A friend recently asked me for help on a new start-up. I had a look at their website. I did not understand what they’re doing. I got what business they were in. But what’s their USP? It’s been done by engineers… You got to be one to understand.
So let’s look back at my first three points. Lots of words on the website. But what’s it all about? I didn’t know. So we come down to my first point: The elevator pitch. Can you catch a potential client’s or investor’s interest in the first 30 seconds to two or three minutes you have with him in the elevator? Or on a conference floor? Three sentences. Why should he talk to you? What’s your product, what makes it different? What’s the value? “Return of Investment” is an issue. Emotion is also one! Apple sells more on emotion than anything else! So we’re back on 2.: The emotional side. And come down to the third issue: What’s your message? In three lines or 30 seconds? If you can’t boil your USP down to the elevator pitch, how do you think your prospected clients will ever understand it? If you can do it in 30 seconds, you have 19 minutes to talk about it and bring the emotion home. Okay, realistically you have two to three minutes at a Routes scheduled meeting to bring home the pitch. Rarely at once, beyond 30 seconds the risk to be disrupted increases expotentially
If you focus your sales pitch on “Know your numbers”, you miss out the 90% emotional side of selling.
My advise for airports intending to sell successfully at Routes: What’s your message? Most important thing we did at Erfurt Airport was the image video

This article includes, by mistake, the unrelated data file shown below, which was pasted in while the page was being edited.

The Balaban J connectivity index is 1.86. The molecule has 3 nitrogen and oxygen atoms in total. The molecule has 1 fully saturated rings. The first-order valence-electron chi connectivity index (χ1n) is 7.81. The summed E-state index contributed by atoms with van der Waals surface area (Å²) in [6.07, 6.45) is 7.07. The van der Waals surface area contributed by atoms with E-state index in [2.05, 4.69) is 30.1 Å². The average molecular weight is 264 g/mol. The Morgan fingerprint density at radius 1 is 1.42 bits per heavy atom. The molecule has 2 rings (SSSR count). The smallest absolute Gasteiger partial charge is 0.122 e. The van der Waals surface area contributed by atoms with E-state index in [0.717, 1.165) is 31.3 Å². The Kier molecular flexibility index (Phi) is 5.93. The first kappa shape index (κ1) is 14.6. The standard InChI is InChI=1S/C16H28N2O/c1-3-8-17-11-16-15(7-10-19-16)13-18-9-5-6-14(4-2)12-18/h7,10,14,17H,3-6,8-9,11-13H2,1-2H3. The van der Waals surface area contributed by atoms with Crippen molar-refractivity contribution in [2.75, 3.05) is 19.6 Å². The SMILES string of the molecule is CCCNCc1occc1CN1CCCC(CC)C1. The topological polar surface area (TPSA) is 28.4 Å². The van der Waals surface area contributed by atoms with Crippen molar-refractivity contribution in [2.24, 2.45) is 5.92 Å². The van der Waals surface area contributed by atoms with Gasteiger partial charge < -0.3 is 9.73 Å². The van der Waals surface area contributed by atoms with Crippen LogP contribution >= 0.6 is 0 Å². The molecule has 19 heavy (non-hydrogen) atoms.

No voice. Just music. Emotion! Renaming Erfurt to Erfurt-Weimar? Emotional. Weimar transporting “history” and emotion. Everyone heard about Weimar in history class. What’s “Erfurt”?
The final point I focused on in my presentations and consulting with airports: Focus on incoming! Everybody knows, you know “your local market”. But in aviation, you have two markets. Show you know what attracts people to you. Incoming. No, I never understand how Thuringia Tourism at ITB 2010 could promote Hungarian historic composer Franz Liszt, when they just had a great number of gold medals from the Olympic winter games. The politicos in Erfurt never understood the need to focus on incoming, nor the need to promote emotionally.
Though I should have been warned: On my second day there in March 2009, Thuringia Tourism GM Bärbel Grönegres was in Abu Dhabi and promoted medical tourism there to fly to Frankfurt and get the train or a bus to Thuringia. Instead of the existing flight service via Munich. The state development agency LEG had delegations fly from and to Berlin, with train connection from and to Erfurt. We made a 99€ special available to LEG, which they never made use of. How do you want to sell the flights, if the politicians paying for them don’t use them? Result: Instead of replacing Erfurt-Munich (three hours drive, very good train connection) with the recommended Erfurt-Amsterdam, they simply decided to not extend my contract and terminate scheduled services.
So make sure you have your own PTBs behind you (the powers-that-be). State development, tourism, industry, politicians. And not just because they have to, but because they believe in your sales pitch. It’s a team effort. And a team is not a group of people who must work together, but it’s a group of people who trust each other. Emotion.